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    Posted on Wed, Jun. 29, 2005

    Playing with fire on the 4th

    As fireworks injuries rise, experts stress safety, caution


    The Kansas City Star

    Conrad Bonney wasn’t too happy last July 4 when his parents wouldn’t allow him to shoot off fireworks. Too dangerous, they said.

    So they would only let the 11-year-old watch others shoot them off across the street. But as Conrad sat on the ground watching, a fireball from a “fountain” shot up the leg of his shorts. It lodged between his thighs, melting his boxers and burning his skin.

    “It was just a freak accident, but I don’t want it to happen to anyone else,” said the Kansas City youngster.

    Conrad underwent four skin grafts and spent 24 days at Children’s Mercy Hospital, most of that time in the burn unit. His advice for other kids this Fourth of July: Stay away from fireworks. Far away.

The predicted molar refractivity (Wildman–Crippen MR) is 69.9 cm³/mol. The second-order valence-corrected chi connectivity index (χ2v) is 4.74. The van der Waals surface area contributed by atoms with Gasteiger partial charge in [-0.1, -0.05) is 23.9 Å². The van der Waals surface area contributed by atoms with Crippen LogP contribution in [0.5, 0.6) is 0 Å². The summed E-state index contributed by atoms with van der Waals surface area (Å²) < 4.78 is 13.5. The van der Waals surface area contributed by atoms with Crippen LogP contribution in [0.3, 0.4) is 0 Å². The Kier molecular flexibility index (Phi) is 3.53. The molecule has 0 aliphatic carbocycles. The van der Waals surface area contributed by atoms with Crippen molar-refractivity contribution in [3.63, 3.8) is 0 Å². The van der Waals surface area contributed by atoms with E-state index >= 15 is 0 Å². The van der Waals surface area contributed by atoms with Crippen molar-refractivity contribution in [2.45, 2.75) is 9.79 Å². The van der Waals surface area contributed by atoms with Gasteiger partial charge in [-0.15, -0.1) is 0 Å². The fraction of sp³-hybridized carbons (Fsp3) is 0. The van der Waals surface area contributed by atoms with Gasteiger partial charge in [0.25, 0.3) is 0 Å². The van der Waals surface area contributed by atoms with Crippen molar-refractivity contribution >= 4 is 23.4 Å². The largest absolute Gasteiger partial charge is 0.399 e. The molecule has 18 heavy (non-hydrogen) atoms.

“I’m trying to get the point out not to do them,” he said, “even though I’m going to miss them.”


    » July 4 | interactive feature from The Star


    Last year was particularly bad for fireworks injuries locally — a 4-year-old Platte County girl died, and a woman and six children were burned when a bag of fireworks exploded in a sport-utility vehicle. Fireworks accidents nationally also have been on the rise recently, although they are lower than 1990s levels.

    The good news is that the number of persons injured is not rising with the dramatic increase in the amount of fireworks purchased in the United States. Retail sales are at record levels, with Americans buying 212 million pounds of fireworks last year, or two pounds for every household.